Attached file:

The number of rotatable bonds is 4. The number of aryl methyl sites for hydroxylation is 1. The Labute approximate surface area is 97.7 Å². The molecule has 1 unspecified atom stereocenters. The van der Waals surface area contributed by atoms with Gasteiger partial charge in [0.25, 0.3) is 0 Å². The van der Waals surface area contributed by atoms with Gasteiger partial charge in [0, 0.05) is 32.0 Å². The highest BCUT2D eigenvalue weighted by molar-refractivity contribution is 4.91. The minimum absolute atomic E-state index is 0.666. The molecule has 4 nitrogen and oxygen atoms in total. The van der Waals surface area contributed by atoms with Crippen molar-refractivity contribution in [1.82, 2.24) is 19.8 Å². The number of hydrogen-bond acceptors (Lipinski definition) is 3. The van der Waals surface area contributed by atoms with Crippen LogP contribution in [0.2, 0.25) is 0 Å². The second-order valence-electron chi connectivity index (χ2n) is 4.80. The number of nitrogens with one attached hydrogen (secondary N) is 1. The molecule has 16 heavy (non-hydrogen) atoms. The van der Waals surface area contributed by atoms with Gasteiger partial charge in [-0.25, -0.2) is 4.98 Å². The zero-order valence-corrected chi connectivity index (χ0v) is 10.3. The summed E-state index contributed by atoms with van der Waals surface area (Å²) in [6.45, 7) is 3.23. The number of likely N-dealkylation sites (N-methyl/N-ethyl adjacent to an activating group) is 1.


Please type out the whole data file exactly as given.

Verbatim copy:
The number of rotatable bonds is 4. The number of aryl methyl sites for hydroxylation is 1. The Labute approximate surface area is 97.7 Å². The molecule has 1 unspecified atom stereocenters. The van der Waals surface area contributed by atoms with Gasteiger partial charge in [0.25, 0.3) is 0 Å². The van der Waals surface area contributed by atoms with Gasteiger partial charge in [0, 0.05) is 32.0 Å². The highest BCUT2D eigenvalue weighted by molar-refractivity contribution is 4.91. The minimum absolute atomic E-state index is 0.666. The molecule has 4 nitrogen and oxygen atoms in total. The van der Waals surface area contributed by atoms with Crippen molar-refractivity contribution in [1.82, 2.24) is 19.8 Å². The number of hydrogen-bond acceptors (Lipinski definition) is 3. The van der Waals surface area contributed by atoms with Crippen LogP contribution in [0.2, 0.25) is 0 Å². The second-order valence-electron chi connectivity index (χ2n) is 4.80. The number of nitrogens with one attached hydrogen (secondary N) is 1. The molecule has 16 heavy (non-hydrogen) atoms. The van der Waals surface area contributed by atoms with Gasteiger partial charge in [-0.25, -0.2) is 4.98 Å². The zero-order valence-corrected chi connectivity index (χ0v) is 10.3. The summed E-state index contributed by atoms with van der Waals surface area (Å²) in [6.45, 7) is 3.23. The number of likely N-dealkylation sites (N-methyl/N-ethyl adjacent to an activating group) is 1.